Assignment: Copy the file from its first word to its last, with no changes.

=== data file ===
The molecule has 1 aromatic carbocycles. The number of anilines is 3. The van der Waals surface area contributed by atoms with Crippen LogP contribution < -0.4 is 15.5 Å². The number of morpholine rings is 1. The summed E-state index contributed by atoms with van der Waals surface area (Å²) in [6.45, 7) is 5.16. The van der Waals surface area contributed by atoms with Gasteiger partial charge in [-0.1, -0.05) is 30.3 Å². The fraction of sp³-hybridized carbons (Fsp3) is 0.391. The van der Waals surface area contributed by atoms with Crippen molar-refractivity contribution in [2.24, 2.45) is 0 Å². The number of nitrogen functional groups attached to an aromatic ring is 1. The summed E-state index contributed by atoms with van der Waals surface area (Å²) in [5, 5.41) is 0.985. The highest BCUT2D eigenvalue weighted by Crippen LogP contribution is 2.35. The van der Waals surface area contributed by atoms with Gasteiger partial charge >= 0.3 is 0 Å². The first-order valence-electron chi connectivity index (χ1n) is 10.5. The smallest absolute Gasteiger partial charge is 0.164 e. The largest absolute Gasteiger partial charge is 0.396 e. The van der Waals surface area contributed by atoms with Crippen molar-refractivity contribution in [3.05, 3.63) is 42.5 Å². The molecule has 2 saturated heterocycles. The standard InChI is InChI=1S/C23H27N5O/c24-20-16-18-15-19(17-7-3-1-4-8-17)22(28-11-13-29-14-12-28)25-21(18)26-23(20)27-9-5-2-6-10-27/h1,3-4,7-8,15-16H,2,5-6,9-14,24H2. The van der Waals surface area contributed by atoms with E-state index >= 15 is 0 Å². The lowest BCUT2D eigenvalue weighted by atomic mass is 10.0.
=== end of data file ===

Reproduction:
The molecule has 1 aromatic carbocycles. The number of anilines is 3. The van der Waals surface area contributed by atoms with Crippen LogP contribution < -0.4 is 15.5 Å². The number of morpholine rings is 1. The summed E-state index contributed by atoms with van der Waals surface area (Å²) in [6.45, 7) is 5.16. The van der Waals surface area contributed by atoms with Gasteiger partial charge in [-0.1, -0.05) is 30.3 Å². The fraction of sp³-hybridized carbons (Fsp3) is 0.391. The van der Waals surface area contributed by atoms with Crippen molar-refractivity contribution in [2.24, 2.45) is 0 Å². The number of nitrogen functional groups attached to an aromatic ring is 1. The summed E-state index contributed by atoms with van der Waals surface area (Å²) in [5, 5.41) is 0.985. The highest BCUT2D eigenvalue weighted by Crippen LogP contribution is 2.35. The van der Waals surface area contributed by atoms with Gasteiger partial charge >= 0.3 is 0 Å². The first-order valence-electron chi connectivity index (χ1n) is 10.5. The smallest absolute Gasteiger partial charge is 0.164 e. The largest absolute Gasteiger partial charge is 0.396 e. The van der Waals surface area contributed by atoms with Crippen molar-refractivity contribution in [3.05, 3.63) is 42.5 Å². The molecule has 2 saturated heterocycles. The standard InChI is InChI=1S/C23H27N5O/c24-20-16-18-15-19(17-7-3-1-4-8-17)22(28-11-13-29-14-12-28)25-21(18)26-23(20)27-9-5-2-6-10-27/h1,3-4,7-8,15-16H,2,5-6,9-14,24H2. The van der Waals surface area contributed by atoms with E-state index >= 15 is 0 Å². The lowest BCUT2D eigenvalue weighted by atomic mass is 10.0.